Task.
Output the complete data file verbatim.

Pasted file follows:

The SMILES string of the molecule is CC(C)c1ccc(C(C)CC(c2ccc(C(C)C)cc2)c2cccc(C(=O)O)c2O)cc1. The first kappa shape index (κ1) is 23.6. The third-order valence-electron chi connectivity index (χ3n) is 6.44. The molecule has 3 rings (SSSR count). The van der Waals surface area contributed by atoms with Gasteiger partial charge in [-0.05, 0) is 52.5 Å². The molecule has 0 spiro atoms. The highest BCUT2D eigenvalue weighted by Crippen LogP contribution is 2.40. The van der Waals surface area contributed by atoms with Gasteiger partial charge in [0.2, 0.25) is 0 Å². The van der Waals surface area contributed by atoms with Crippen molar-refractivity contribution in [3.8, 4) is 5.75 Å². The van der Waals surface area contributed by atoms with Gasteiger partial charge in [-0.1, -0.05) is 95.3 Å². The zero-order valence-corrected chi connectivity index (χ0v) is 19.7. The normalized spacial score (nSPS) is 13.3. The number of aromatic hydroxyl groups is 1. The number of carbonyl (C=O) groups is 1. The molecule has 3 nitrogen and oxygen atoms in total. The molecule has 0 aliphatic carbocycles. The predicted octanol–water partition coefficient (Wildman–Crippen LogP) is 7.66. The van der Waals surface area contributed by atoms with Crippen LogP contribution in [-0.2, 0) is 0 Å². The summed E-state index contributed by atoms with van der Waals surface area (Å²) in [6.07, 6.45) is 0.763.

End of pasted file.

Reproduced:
The SMILES string of the molecule is CC(C)c1ccc(C(C)CC(c2ccc(C(C)C)cc2)c2cccc(C(=O)O)c2O)cc1. The first kappa shape index (κ1) is 23.6. The third-order valence-electron chi connectivity index (χ3n) is 6.44. The molecule has 3 rings (SSSR count). The van der Waals surface area contributed by atoms with Gasteiger partial charge in [-0.05, 0) is 52.5 Å². The molecule has 0 spiro atoms. The highest BCUT2D eigenvalue weighted by Crippen LogP contribution is 2.40. The van der Waals surface area contributed by atoms with Gasteiger partial charge in [0.2, 0.25) is 0 Å². The van der Waals surface area contributed by atoms with Crippen molar-refractivity contribution in [3.8, 4) is 5.75 Å². The van der Waals surface area contributed by atoms with Gasteiger partial charge in [-0.1, -0.05) is 95.3 Å². The zero-order valence-corrected chi connectivity index (χ0v) is 19.7. The normalized spacial score (nSPS) is 13.3. The number of aromatic hydroxyl groups is 1. The number of carbonyl (C=O) groups is 1. The molecule has 3 nitrogen and oxygen atoms in total. The molecule has 0 aliphatic carbocycles. The predicted octanol–water partition coefficient (Wildman–Crippen LogP) is 7.66. The van der Waals surface area contributed by atoms with Crippen LogP contribution in [-0.2, 0) is 0 Å². The summed E-state index contributed by atoms with van der Waals surface area (Å²) in [6.07, 6.45) is 0.763.